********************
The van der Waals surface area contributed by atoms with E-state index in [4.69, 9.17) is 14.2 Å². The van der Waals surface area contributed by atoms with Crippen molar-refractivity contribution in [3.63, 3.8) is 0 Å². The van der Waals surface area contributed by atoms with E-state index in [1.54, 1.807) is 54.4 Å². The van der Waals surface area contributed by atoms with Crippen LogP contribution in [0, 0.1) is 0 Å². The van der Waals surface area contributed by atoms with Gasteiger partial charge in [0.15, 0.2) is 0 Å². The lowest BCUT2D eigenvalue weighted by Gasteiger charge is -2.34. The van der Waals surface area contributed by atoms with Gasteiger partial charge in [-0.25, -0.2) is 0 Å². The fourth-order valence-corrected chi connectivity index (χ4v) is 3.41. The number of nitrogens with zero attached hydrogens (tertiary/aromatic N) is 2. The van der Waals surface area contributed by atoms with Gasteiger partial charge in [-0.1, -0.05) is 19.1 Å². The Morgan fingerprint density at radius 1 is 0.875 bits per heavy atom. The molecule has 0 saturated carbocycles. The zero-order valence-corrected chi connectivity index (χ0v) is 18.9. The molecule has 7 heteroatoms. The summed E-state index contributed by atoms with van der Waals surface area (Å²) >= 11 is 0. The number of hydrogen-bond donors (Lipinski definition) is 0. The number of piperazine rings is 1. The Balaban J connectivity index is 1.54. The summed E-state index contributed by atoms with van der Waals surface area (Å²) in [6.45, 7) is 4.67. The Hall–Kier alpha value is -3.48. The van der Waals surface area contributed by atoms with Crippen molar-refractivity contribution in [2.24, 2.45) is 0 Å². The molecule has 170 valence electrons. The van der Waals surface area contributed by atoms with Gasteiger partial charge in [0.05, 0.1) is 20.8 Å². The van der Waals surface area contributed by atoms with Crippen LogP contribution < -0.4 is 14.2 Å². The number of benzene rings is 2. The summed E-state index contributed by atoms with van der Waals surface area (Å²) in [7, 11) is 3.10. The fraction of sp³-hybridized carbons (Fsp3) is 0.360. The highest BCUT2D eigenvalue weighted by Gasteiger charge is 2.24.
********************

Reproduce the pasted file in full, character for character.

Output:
The van der Waals surface area contributed by atoms with E-state index in [4.69, 9.17) is 14.2 Å². The van der Waals surface area contributed by atoms with Crippen molar-refractivity contribution in [3.63, 3.8) is 0 Å². The van der Waals surface area contributed by atoms with E-state index in [1.54, 1.807) is 54.4 Å². The van der Waals surface area contributed by atoms with Crippen LogP contribution in [0, 0.1) is 0 Å². The van der Waals surface area contributed by atoms with Gasteiger partial charge in [0.15, 0.2) is 0 Å². The lowest BCUT2D eigenvalue weighted by Gasteiger charge is -2.34. The van der Waals surface area contributed by atoms with Gasteiger partial charge in [-0.25, -0.2) is 0 Å². The fourth-order valence-corrected chi connectivity index (χ4v) is 3.41. The number of nitrogens with zero attached hydrogens (tertiary/aromatic N) is 2. The van der Waals surface area contributed by atoms with Gasteiger partial charge in [-0.1, -0.05) is 19.1 Å². The Morgan fingerprint density at radius 1 is 0.875 bits per heavy atom. The molecule has 0 saturated carbocycles. The zero-order valence-corrected chi connectivity index (χ0v) is 18.9. The molecule has 7 heteroatoms. The summed E-state index contributed by atoms with van der Waals surface area (Å²) >= 11 is 0. The number of hydrogen-bond donors (Lipinski definition) is 0. The number of piperazine rings is 1. The Balaban J connectivity index is 1.54. The summed E-state index contributed by atoms with van der Waals surface area (Å²) in [6.45, 7) is 4.67. The Hall–Kier alpha value is -3.48. The van der Waals surface area contributed by atoms with Crippen molar-refractivity contribution in [2.24, 2.45) is 0 Å². The molecule has 170 valence electrons. The van der Waals surface area contributed by atoms with Gasteiger partial charge in [0.05, 0.1) is 20.8 Å². The van der Waals surface area contributed by atoms with Crippen LogP contribution < -0.4 is 14.2 Å². The number of benzene rings is 2. The summed E-state index contributed by atoms with van der Waals surface area (Å²) in [7, 11) is 3.10. The fraction of sp³-hybridized carbons (Fsp3) is 0.360. The highest BCUT2D eigenvalue weighted by Gasteiger charge is 2.24.